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Yale University
(292 words)

[German Version]

was founded as the Collegiate School of Connecticut in 1701. It relocated permanently to New Haven in 1717 and, in 1718, took its name from Elihu Yale, a British philanthropist. J. Edwards was an early graduate (1720) and then tutor. Under the moderate E. Stiles (president 1778–1795) and the energetic T. Dwight (1795–1817), Yale became a leading center of broadly evangelical Christianity in the United States. A divinity school was added in 1822 under N.W. Taylor, which rapidly became controversial for advocating a “New Haven Theology” that modified traditional …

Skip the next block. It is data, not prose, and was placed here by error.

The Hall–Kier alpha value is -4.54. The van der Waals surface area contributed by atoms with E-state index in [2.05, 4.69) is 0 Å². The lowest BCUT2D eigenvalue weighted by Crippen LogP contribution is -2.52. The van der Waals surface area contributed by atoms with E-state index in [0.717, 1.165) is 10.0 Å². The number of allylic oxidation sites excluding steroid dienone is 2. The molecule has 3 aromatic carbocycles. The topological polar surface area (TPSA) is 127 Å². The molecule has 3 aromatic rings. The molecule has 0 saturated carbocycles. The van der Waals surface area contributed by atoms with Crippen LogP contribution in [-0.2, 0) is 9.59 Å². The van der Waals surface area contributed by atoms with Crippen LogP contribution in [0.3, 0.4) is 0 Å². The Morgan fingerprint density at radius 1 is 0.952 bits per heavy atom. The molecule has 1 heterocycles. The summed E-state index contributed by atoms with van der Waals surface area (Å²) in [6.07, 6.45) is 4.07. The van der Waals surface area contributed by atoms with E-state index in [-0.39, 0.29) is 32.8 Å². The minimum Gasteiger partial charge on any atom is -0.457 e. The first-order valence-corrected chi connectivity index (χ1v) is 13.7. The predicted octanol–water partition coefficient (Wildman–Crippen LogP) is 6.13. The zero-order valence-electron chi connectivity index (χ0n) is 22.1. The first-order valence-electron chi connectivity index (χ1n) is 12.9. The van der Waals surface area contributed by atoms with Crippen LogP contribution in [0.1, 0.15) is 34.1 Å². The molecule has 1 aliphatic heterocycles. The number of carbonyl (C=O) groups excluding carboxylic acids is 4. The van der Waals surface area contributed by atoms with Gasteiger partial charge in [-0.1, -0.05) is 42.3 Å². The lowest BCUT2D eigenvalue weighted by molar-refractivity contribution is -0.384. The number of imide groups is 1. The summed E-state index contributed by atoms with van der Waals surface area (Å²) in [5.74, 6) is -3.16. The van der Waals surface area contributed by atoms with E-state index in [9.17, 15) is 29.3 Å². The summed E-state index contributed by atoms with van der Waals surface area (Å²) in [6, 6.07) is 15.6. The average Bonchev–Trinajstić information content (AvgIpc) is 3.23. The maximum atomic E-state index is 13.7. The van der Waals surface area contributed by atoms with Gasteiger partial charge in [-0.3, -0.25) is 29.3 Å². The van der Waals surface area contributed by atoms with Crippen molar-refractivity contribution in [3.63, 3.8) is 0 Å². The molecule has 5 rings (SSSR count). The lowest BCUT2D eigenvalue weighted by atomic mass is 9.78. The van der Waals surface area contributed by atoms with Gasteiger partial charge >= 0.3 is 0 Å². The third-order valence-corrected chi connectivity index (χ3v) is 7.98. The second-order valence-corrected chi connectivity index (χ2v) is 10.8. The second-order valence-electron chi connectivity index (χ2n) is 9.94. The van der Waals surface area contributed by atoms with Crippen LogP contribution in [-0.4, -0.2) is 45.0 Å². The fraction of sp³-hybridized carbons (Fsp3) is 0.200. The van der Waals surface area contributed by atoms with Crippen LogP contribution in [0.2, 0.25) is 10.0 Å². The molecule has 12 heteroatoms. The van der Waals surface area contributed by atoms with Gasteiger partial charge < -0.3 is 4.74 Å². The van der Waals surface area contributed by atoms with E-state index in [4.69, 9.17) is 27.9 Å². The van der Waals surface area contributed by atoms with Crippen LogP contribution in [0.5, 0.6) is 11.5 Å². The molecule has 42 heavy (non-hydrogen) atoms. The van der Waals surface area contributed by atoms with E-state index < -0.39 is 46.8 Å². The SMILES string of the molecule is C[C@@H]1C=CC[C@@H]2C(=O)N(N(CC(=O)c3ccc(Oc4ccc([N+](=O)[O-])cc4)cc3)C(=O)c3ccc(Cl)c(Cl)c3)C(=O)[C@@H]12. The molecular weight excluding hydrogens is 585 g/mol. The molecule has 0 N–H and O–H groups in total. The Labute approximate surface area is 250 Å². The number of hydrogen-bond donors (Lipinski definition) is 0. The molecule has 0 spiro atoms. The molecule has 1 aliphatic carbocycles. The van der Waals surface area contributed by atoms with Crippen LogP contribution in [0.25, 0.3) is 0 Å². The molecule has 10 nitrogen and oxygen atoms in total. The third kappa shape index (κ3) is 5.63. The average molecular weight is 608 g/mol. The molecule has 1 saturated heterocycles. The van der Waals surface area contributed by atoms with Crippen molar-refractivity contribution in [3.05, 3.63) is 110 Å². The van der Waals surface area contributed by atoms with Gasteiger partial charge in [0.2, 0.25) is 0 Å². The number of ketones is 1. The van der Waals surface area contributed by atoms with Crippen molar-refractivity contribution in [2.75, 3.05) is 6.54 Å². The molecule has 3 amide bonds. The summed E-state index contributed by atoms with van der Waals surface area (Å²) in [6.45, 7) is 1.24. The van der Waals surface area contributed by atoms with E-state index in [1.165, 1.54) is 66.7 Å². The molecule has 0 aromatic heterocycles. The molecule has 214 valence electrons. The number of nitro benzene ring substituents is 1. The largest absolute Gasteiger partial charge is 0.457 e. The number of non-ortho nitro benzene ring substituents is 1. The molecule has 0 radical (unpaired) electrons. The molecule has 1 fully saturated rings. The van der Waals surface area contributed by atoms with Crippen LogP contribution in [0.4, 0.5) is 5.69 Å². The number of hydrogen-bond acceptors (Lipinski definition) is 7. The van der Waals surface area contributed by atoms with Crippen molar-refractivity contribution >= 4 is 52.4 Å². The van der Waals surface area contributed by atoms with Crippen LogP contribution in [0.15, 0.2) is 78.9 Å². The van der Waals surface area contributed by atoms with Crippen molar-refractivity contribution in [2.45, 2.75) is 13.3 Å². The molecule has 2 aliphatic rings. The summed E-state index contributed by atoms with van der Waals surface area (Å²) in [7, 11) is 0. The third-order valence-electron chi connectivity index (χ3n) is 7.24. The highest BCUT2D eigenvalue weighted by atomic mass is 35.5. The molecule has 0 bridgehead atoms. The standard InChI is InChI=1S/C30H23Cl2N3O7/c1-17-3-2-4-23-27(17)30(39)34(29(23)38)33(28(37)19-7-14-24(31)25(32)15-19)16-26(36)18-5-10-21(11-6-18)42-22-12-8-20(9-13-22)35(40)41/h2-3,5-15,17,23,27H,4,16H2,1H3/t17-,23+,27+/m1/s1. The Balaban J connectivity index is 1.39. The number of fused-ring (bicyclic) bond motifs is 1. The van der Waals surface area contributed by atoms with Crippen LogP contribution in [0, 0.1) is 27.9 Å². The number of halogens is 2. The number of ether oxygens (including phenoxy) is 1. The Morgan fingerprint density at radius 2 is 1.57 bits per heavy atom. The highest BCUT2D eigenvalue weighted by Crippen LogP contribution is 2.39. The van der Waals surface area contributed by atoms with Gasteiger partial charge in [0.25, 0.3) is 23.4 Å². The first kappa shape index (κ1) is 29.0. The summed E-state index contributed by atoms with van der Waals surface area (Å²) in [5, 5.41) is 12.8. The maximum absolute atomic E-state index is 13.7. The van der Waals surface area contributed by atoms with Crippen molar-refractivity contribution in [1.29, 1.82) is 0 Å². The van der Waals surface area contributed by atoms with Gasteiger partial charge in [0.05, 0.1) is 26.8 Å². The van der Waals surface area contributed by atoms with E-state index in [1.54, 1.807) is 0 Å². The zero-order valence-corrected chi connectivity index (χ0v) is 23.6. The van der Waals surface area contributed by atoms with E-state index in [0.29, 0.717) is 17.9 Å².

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Noll, Mark A., “Yale University”, in: Religion Past and Present. Consulted online on 15 December 2019 <http://dx.doi.org/10.1163/1877-5888_rpp_SIM_026463>
First published online: 2011
First print edition: ISBN: 9789004146662, 2006-2013



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